Artists: Brian Laurence Carmel Wallace Ilka White Jan Learmonth John Wolseley Nicky Hepburn Vicki Couzens

Walk presents the work of eight Australian artists – Peter Corbett, Vicki Couzens, Nicky Hepburn, Brian Laurence, Jan Learmonth, Carmel Wallace, Ilka White and John Wolseley. At the heart of this exhibition is a 250 kilometre trek along the Great South West Walk, an increasingly endangered natural environment cradled in the far south-west corner of Victoria.

For three weeks, this seemingly diverse group of artists walked through forest and river, estuary and bay to create work in response to their experience of an ever-shifting environment. Caught in the movement of the landscape, the artists followed a path that took them far from the familiarity and isolation of the studio. They sought to collaborate with nature and with one another – not to make the landscape meld with some ideal of representation, but to inhabit it, embrace the unexpected and be open to an infinite number of possible creative enquiries. Along the Walk, local specialists including field naturalists, scientists and indigenous spokespeople joined the artists to share their expertise and passionate engagement with this ancient land.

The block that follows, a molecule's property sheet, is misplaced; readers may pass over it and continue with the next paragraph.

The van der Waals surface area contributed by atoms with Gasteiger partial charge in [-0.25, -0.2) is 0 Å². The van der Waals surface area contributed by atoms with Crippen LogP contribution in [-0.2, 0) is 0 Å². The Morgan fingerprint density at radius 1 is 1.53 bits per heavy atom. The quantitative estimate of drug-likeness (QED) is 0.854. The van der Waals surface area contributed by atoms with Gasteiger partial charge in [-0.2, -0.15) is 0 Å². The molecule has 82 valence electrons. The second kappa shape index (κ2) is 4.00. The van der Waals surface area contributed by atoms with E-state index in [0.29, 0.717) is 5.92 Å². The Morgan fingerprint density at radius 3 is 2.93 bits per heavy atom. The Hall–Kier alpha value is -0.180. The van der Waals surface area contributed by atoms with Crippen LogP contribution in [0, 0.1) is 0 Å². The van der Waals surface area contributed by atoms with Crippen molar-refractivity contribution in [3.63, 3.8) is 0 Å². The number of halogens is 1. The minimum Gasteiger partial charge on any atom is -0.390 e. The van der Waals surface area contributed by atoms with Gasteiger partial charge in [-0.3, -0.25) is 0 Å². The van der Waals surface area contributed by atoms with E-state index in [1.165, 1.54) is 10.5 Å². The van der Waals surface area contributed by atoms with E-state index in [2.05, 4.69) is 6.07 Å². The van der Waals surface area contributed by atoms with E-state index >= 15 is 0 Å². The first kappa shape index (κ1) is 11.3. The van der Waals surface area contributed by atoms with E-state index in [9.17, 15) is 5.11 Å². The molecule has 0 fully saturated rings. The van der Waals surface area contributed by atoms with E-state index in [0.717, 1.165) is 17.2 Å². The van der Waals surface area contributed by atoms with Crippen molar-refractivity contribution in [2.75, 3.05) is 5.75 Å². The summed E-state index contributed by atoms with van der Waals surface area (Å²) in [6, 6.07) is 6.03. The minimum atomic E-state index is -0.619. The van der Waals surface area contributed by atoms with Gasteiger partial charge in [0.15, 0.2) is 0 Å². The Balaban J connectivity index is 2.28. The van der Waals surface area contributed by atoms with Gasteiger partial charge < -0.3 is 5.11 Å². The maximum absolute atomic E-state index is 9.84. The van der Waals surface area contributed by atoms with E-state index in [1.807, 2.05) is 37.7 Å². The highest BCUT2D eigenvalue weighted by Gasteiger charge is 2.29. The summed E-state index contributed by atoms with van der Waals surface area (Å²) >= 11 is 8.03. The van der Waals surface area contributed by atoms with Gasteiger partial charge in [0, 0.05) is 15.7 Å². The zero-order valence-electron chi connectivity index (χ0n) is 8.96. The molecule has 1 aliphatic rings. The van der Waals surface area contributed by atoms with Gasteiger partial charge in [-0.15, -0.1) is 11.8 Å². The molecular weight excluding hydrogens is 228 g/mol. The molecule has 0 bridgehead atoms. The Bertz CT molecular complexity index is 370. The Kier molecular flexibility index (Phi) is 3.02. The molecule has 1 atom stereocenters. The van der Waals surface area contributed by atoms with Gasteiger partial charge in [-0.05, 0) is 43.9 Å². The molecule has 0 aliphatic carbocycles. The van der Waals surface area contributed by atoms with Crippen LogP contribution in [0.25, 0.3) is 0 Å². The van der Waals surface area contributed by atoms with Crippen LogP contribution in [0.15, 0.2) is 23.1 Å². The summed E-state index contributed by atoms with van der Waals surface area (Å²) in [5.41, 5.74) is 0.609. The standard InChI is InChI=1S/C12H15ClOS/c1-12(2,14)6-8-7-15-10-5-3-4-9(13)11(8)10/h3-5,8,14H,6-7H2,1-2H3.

Walk reinstates a sense of empathy towards the natural world. It is a space in which to reflect on the fragile state of habitat and its increasing vulnerability – a meditation on this precarious relationship between nature and world. Art expressing its relation to land, this exhibition is an invitation to discover what new meanings we are making of this place – to figure our relationship to the land and understand how the connections between inhabitant and eco-system may be meaningfully re-established.

The Great South West Walk
The Great South West Walk is an important part of the traditional country of the Gunditjmara people who have a recorded history of over 10,000 years on the southwest coast. Before embarking on their journey, the artists featured in Walk were given a traditional smoking ceremony by the local indigenous community to keep them safe and to help them view the landscape with a broader vision and enhance their senses.

In 1980, the founders of the Great South West Walk, Sam Bruton and Bill Golding, conceived plans for a 250 kilometre track that would feature four contrasting environments – the Cobboboonee Forest, the Glenelg River, the beach of Discovery Bay, and the cliffs and capes of Bridgewater and Nelson.

The area is one of extraordinary beauty and diversity and is rich in wildlife and native vegetation. This visionary project was developed with the support of the local community and the Great South West Walk was opened to the public in 1983. Today, the Friends of the Great South West Walk play an integral role in protecting, conserving and enhancing the Walk and its environs.


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